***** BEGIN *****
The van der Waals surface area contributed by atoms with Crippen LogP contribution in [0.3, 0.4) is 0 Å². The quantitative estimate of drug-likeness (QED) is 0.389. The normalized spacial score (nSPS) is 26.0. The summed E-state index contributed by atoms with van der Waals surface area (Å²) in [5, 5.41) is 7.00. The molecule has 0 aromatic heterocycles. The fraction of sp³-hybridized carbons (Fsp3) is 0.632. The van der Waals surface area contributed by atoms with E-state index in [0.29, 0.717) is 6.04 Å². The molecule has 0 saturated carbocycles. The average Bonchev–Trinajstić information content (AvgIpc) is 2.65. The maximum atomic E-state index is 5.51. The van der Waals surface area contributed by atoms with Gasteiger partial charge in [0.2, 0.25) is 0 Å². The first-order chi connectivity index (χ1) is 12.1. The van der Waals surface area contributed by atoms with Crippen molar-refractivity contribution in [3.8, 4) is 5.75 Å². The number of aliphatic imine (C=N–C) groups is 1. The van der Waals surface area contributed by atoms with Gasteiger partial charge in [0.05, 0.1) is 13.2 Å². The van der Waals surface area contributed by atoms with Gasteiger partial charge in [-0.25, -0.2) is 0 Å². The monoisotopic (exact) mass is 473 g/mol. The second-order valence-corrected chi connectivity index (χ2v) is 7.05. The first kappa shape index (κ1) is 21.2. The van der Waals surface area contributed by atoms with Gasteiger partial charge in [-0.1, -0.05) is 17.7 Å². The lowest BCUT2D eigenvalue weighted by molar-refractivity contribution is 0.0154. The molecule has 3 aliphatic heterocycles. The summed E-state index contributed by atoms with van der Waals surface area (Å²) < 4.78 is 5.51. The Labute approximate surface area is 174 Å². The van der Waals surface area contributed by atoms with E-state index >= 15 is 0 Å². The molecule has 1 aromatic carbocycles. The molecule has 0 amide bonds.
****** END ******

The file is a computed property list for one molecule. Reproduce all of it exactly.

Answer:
The van der Waals surface area contributed by atoms with Crippen LogP contribution in [0.3, 0.4) is 0 Å². The quantitative estimate of drug-likeness (QED) is 0.389. The normalized spacial score (nSPS) is 26.0. The summed E-state index contributed by atoms with van der Waals surface area (Å²) in [5, 5.41) is 7.00. The molecule has 0 aromatic heterocycles. The fraction of sp³-hybridized carbons (Fsp3) is 0.632. The van der Waals surface area contributed by atoms with E-state index in [0.29, 0.717) is 6.04 Å². The molecule has 0 saturated carbocycles. The average Bonchev–Trinajstić information content (AvgIpc) is 2.65. The maximum atomic E-state index is 5.51. The van der Waals surface area contributed by atoms with Gasteiger partial charge in [0.2, 0.25) is 0 Å². The first-order chi connectivity index (χ1) is 12.1. The van der Waals surface area contributed by atoms with Crippen molar-refractivity contribution in [3.8, 4) is 5.75 Å². The number of aliphatic imine (C=N–C) groups is 1. The van der Waals surface area contributed by atoms with Gasteiger partial charge in [0.05, 0.1) is 13.2 Å². The van der Waals surface area contributed by atoms with Gasteiger partial charge in [-0.25, -0.2) is 0 Å². The monoisotopic (exact) mass is 473 g/mol. The second-order valence-corrected chi connectivity index (χ2v) is 7.05. The first kappa shape index (κ1) is 21.2. The van der Waals surface area contributed by atoms with Gasteiger partial charge in [-0.1, -0.05) is 17.7 Å². The lowest BCUT2D eigenvalue weighted by molar-refractivity contribution is 0.0154. The molecule has 3 aliphatic heterocycles. The summed E-state index contributed by atoms with van der Waals surface area (Å²) < 4.78 is 5.51. The Labute approximate surface area is 174 Å². The van der Waals surface area contributed by atoms with E-state index >= 15 is 0 Å². The molecule has 1 aromatic carbocycles. The molecule has 0 amide bonds.